How to Troubleshoot Slow Migration Issue in Exchange Server?
Summary: While migrating from on-premises Exchange Server to another server or Exchange Online (Office 365), you might face issues with slowness of the seeding of the data or synchronization which would delay the final cutover. In this article, we will be discussing some possible solutions to resolve the issue. We’ll be also exploring an EDB converter application that can easily and directly migrate data to a live Exchange Server or Office 365.
While migrating from on-premises Exchange Server to a newer version of Exchange Server or Exchange Online, there could be a lot of factors that could affect the migration of data. One of the most important factors is the bandwidth. If you are migrating Exchange on-premises to Exchange Online, a good bandwidth will ensure quick passage of data. But sometimes, although you have a good connection, you still see low throughput in your migration. This could happen if your network team or Office 365 is throttling the connectivity to other services. This is used to protect the destination from flood of network and from your internal team so that the bandwidth is not hogged.
In case of local network team, you could transfer data during specific times and increase the limit during those times. There could be even cases where traffic to Exchange Online can be prioritized or passed through another connection. If the throttling is done by Microsoft, there isn’t much you can do. However, you can open a case with Microsoft or your local CSP to be exempted during the migration process.
Common on-premises and Exchange Online errors show the message StalledDueToSource_Reason on the source or destination. Some other errors when migrating from local server to Exchange Online include.
Diagnosing Slow Migrations
The Diagnostic Info parameter is useful when troubleshooting migration stalls. This will give more information on where the stall is and how much time is being consumed by the stall. For this, you need to use the PowerShell command
in the Exchange Online PowerShell as given below.
$stats = Get-MoveRequestStatistics -identity -DiagnosticInfo "verbose,showtimeslots,showtimeline"
This will get all the information needed and store it in the
. You can then output to file and analyze the XML tags to get the information needed.
The best thing is to export the output to file and analyze the file using an XML viewer like Notepad++ and open it as XML language. So, it would be easier to navigate, collapse, and expand the elements.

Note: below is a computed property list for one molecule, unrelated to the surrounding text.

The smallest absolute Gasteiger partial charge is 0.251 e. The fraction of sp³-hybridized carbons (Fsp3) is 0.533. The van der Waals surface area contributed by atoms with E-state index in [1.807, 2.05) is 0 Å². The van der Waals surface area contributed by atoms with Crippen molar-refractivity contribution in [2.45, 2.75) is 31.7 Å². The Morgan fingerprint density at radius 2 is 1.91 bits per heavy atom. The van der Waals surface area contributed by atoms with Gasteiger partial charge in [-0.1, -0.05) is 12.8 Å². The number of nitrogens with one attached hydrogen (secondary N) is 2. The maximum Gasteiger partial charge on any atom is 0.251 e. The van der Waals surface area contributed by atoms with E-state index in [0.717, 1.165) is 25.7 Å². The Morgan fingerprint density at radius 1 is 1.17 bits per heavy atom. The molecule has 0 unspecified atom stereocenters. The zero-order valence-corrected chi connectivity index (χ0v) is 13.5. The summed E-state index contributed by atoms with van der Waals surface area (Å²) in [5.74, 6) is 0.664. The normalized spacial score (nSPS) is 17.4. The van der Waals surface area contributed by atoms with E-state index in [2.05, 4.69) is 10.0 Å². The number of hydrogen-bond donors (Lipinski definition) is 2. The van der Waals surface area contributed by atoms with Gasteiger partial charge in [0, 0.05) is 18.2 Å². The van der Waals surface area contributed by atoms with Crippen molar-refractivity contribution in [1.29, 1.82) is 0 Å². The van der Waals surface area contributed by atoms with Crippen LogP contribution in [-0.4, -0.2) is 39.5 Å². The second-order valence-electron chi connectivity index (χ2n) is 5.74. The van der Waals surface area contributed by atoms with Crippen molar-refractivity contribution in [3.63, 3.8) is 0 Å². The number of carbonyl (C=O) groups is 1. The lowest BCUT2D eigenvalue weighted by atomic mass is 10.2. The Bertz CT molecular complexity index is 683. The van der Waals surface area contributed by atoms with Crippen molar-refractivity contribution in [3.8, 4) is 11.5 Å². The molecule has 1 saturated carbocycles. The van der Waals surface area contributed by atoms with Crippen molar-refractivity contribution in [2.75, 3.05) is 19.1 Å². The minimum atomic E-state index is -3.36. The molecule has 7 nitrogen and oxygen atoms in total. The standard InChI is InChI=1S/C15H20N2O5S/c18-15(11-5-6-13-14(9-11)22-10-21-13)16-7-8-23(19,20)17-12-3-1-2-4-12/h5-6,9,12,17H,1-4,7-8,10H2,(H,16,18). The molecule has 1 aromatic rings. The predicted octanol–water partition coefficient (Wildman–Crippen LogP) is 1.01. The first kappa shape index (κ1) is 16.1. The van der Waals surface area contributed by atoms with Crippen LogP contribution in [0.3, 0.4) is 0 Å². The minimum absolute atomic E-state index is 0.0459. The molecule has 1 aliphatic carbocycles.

To dig deeper, you can use the Get-MoveRequestStatistics command to get the total of the stalls, which will show where the migration is stuck or where the delay is happening.
Get-MoveRequestStatistics -Identity '<user email address>' -DiagnosticInfo 'verbose,showtimeslots' | export-clixml <xml path ex. C:\temp\export.xml>
Apart from the move statistics, this will show all the stalls’ duration so that you can see where the time is being consumed.
An important thing to check is the StatusDetail. This will show the root cause of your issue.
To start with, check your source server. Your source server should not have any issues with the setup and configuration, and have all the requirements for the migration. You can check the databases and their state. For this, you can use the
PowerShell command and confirm that all databases are healthy and mounted.
Hybrid Performance Factors
As seen above, you need to look into the following five performance factors:
- Data Source (Exchange Server): You need to ensure that your server is up to speed with updates, hardware resources, and performance of the storage. You also need to ensure that the operating system and the Exchange Server are working perfectly and not have any issues with any components. Along with this, you should also make sure that there are no background tasks affecting the performance or throughput.
- Migration Server: If you are using a push/pull migration having a hybrid server, you need to make sure that the server has good specifications.
- Migration Engine: You need to choose the right migration method – cutover, staged, hybrid, or third-party application. Choosing the wrong method could lead to delays and possible data integrity issues.
- Network: Network including local infrastructure, perimeter network, and internet connectivity, must be set not to throttle the Exchange Server services, along with the right bandwidth assigned to the service.
- Office 365 Service: Although you might have the above at the recommended levels, you need to ensure that you have the right policies, subscriptions, and settings in place for the hybrid deployment to be optimal. Office 365 has its own health-based throttling effects which at an extent, are not controlled by you.
For migration, you can use applications such as Stellar Converter for EDB. Using this application, you can easily open any EDB file from any version of Exchange Server without having an active Exchange Server. You can explore through the mailbox database and granularly convert EDB to PST and other formats. You can also export directly to an Office 365 tenant or a live Exchange Server. In addition to mailboxes, you can export archive mailboxes, shared mailboxes, disabled mailboxes, and even Public Folders with ease.
When migrating, it is important to check the performance of the network and the server you are exporting from. You need to also make sure that your hardware and storage is capable to support the load you will be passing. You need to consider the effort and administrative burden when making such migrations and make sure that the right migration tool is used as it will make your life easier.
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